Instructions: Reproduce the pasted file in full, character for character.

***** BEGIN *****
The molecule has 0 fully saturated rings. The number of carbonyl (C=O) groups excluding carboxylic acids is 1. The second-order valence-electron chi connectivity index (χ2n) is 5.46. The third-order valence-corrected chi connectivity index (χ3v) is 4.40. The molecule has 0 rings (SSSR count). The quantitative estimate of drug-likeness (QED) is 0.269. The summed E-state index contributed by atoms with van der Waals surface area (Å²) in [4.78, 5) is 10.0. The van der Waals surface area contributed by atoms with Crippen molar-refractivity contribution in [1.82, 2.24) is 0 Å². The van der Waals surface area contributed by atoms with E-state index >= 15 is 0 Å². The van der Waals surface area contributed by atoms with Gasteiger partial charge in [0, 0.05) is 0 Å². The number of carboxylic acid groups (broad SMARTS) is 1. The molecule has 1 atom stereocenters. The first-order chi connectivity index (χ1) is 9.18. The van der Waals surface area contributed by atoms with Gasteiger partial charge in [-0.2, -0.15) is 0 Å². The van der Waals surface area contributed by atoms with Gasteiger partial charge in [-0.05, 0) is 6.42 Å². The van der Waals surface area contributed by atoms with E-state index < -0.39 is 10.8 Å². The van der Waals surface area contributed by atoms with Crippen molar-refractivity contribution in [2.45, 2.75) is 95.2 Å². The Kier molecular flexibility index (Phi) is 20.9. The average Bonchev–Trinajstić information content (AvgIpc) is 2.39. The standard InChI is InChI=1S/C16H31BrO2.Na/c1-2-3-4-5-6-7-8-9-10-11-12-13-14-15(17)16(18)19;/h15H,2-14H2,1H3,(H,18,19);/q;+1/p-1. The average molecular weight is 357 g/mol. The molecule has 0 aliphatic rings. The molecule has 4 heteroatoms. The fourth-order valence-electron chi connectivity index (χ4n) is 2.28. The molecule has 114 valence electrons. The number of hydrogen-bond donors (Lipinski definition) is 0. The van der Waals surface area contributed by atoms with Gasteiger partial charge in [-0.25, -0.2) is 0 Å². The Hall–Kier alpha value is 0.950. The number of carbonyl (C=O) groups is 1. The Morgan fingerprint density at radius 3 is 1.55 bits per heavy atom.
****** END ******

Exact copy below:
The molecule has 0 fully saturated rings. The number of carbonyl (C=O) groups excluding carboxylic acids is 1. The second-order valence-electron chi connectivity index (χ2n) is 5.46. The third-order valence-corrected chi connectivity index (χ3v) is 4.40. The molecule has 0 rings (SSSR count). The quantitative estimate of drug-likeness (QED) is 0.269. The summed E-state index contributed by atoms with van der Waals surface area (Å²) in [4.78, 5) is 10.0. The van der Waals surface area contributed by atoms with Crippen molar-refractivity contribution in [1.82, 2.24) is 0 Å². The van der Waals surface area contributed by atoms with E-state index >= 15 is 0 Å². The van der Waals surface area contributed by atoms with Gasteiger partial charge in [0, 0.05) is 0 Å². The number of carboxylic acid groups (broad SMARTS) is 1. The molecule has 1 atom stereocenters. The first-order chi connectivity index (χ1) is 9.18. The van der Waals surface area contributed by atoms with Gasteiger partial charge in [-0.2, -0.15) is 0 Å². The van der Waals surface area contributed by atoms with Gasteiger partial charge in [-0.05, 0) is 6.42 Å². The van der Waals surface area contributed by atoms with E-state index < -0.39 is 10.8 Å². The van der Waals surface area contributed by atoms with Crippen molar-refractivity contribution in [2.45, 2.75) is 95.2 Å². The Kier molecular flexibility index (Phi) is 20.9. The average Bonchev–Trinajstić information content (AvgIpc) is 2.39. The standard InChI is InChI=1S/C16H31BrO2.Na/c1-2-3-4-5-6-7-8-9-10-11-12-13-14-15(17)16(18)19;/h15H,2-14H2,1H3,(H,18,19);/q;+1/p-1. The average molecular weight is 357 g/mol. The molecule has 0 aliphatic rings. The molecule has 4 heteroatoms. The fourth-order valence-electron chi connectivity index (χ4n) is 2.28. The molecule has 114 valence electrons. The number of hydrogen-bond donors (Lipinski definition) is 0. The van der Waals surface area contributed by atoms with Gasteiger partial charge in [-0.25, -0.2) is 0 Å². The Hall–Kier alpha value is 0.950. The number of carbonyl (C=O) groups is 1. The Morgan fingerprint density at radius 3 is 1.55 bits per heavy atom.